Australian borrowers could see their monthly repayments rise by about $500 over the next two years with the RBA tipped to begin jacking up interest rates.
Australian borrowers could see their monthly repayments rise by about $500 over the next two years, with the central bank tipped to begin jacking up interest rates as early as August.
The Reserve Bank has held the official cash rate steady at its record low of 0.1 per cent since November 2020. Australia has not seen a cash rate rise since November 2010 – and RBA Governor Philip Lowe has repeatedly said he does not expect any increase until at least late 2023.
But Westpac is now predicting six interest rate rises between now and early 2024 – in August 2022, October 2022, March 2023, June 2023, December 2023 and March 2024 – to bring the cash rate from 0.1 per cent to 1.75 per cent.
Westpac chief economist Bill Evans outlined his revised interest rate forecasts in a note on Thursday, saying the bank previously expected the first hike in February 2023, but “developments since then have now prompted us to bring forward that tightening date to the meeting on August 2, 2022”.
“We now expect one hike of 15 basis points in August to be followed by a further hike of 25 basis points in October,” Mr Evans said.
If Westpac’s predictions come true, an average 2.98 per cent variable rate borrower with a $500,000 mortgage would see their repayments rise by $103 per month by the end of October.
For a $750,000 mortgage repayments would increase by $154, and for a $1 million mortgage the increase would be $204.
By March 2024, the repayments on the $500,000 mortgage would be $427 per month higher than today, $641 for the $750,000 mortgage, and $854 for the $1 million mortgage.
The average loan size for owner-occupied dwellings in Australia is just under $596,000, according to the Australian Bureau of Statistics’ most recent data from November 2021.
NSW borrowers had by far the highest loans at an average of $769,000, followed by Victoria on $619,000, the ACT on $586,000 and Queensland on $514,000.
CoreLogic data for 2021 showed the median price for houses and apartments rising by 22.1 per cent to $709,803, the fastest calendar-year increase since 1989.
South Australia had the lowest average loan size on $422,000, followed by NT on $433,000, Western Australia on $440,000 and Tasmania on $446,000.
“While the exact timing of the next cash rate hike is still not certain, borrowers need to know that rates are on the rise – it’s just a matter of when,” RateCity research director Sally Tindall said in a statement.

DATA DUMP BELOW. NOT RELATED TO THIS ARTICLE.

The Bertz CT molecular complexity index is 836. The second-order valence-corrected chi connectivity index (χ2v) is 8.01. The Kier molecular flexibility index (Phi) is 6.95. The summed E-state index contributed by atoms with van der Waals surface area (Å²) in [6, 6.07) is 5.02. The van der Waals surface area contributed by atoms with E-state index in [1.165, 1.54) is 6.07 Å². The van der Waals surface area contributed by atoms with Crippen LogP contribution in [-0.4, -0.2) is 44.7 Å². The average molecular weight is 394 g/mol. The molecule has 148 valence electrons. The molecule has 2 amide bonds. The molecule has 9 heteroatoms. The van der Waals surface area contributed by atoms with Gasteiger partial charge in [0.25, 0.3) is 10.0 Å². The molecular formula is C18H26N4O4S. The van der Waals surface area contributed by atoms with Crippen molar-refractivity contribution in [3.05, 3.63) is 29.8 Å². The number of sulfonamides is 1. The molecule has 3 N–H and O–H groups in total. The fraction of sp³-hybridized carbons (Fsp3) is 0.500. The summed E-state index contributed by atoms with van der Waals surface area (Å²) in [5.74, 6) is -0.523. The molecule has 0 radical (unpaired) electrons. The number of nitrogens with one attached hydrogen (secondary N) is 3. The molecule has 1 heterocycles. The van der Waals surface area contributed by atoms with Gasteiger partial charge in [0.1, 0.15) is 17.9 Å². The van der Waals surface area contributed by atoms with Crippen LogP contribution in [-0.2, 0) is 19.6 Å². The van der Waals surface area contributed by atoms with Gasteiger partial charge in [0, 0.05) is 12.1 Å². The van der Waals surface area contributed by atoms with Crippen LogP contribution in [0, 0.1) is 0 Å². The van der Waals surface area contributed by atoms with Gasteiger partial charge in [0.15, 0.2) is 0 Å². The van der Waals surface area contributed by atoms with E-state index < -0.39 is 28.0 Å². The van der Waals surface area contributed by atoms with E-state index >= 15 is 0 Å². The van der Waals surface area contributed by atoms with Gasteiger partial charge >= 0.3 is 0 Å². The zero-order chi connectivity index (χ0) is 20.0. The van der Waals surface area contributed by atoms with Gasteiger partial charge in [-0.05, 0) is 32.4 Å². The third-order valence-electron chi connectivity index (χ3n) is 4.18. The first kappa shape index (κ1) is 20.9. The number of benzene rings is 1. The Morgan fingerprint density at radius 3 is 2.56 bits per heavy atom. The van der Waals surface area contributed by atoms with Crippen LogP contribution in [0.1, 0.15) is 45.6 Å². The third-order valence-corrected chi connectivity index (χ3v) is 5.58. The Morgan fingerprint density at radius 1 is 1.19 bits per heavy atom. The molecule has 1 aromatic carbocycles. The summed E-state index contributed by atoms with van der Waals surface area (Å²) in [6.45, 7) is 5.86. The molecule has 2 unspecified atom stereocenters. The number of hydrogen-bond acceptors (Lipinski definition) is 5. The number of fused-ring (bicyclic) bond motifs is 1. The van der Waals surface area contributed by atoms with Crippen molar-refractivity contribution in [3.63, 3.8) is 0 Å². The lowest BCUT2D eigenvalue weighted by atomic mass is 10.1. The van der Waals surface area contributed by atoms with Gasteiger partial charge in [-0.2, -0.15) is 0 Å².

“Recent APRA data shows the average borrower is currently 45 months ahead on their repayments, however, that doesn’t mean every borrower will be able to take these rate hikes in their stride. One way you can prepare for future hikes is to get ahead on your repayments now while rates are still low. The lower your loan size when rates do rise, the less pain you’ll feel.”
Ms Tindall said now was a good time for variable borrowers to check their current rate and potentially switch to a more competitive lender, or ask their bank for a discount.
“That way, when the cash rate does rise, they’ll at least be coming off a low base,” she said.
“RBA data shows the average existing variable rate customer is on a rate of 2.98 per cent, while the average new customer is on a variable rate of 2.59 per cent – that’s a 0.39 per cent difference worth haggling for. If you do manage to move on to a lower rate, consider putting any savings back into your loan, which will also help minimise the impact of future rate rises.”
In his report, Mr Evans said Westpac was revising its cash rate predictions as it had “quite different forecasts” for inflation, wages growth and unemployment than the RBA.
“We understand that the Governor has firmly indicated that he does not expect to be raising rates until very late 2023 or 2024 and that this expectation is entirely consistent with the Bank’s current economic forecasts,” he said.
The RBA forecasts underlying inflation will reach 2.25 per cent by the end of 2022 and 2.5 per cent by the end of 2023, while wages growth will reach 2.5 per cent in 2022 and 3 per cent in 2023.
“Our forecast revisions reflect a much faster lift in inflation and wages growth than envisaged last June,” Mr Evans said.
“We now think the RBA will need to venture into mildly contractionary policy settings to address any inflation/wages risks.”
Westpac expects underlying inflation will reach 2.4 per cent in 2021, 2.6 per cent in March 2022 and 2.9 per cent in June 2022.
Unemployment is also much lower than the RBA had predicted, adding further pressure to raise interest rates.
The unemployment rate fell to 4.2 per cent in December, its lowest point in more than 13 years.
Westpac is tipping unemployment to dip as low as 3.8 per cent by the end of this year – which would be the lowest rate since 1974.
Despite Omicron expected to have a major impact on consumer spending in January, shaving 0.5 per cent off Australia’s growth, Westpac expects a “solid bounce back” later in the year.
“Westpac Economics is now forecasting growth for 2021 and 2022 of 3.2 per cent and 5.5 per cent, respectively,” Mr Evans said.
“That is revised from the pre-Omicron profile of 2.8 per cent and 6.4 per cent, with a net reduction of 0.5 per cent. We do not see that correction as having a significant impact on jobs growth or wages/inflation.”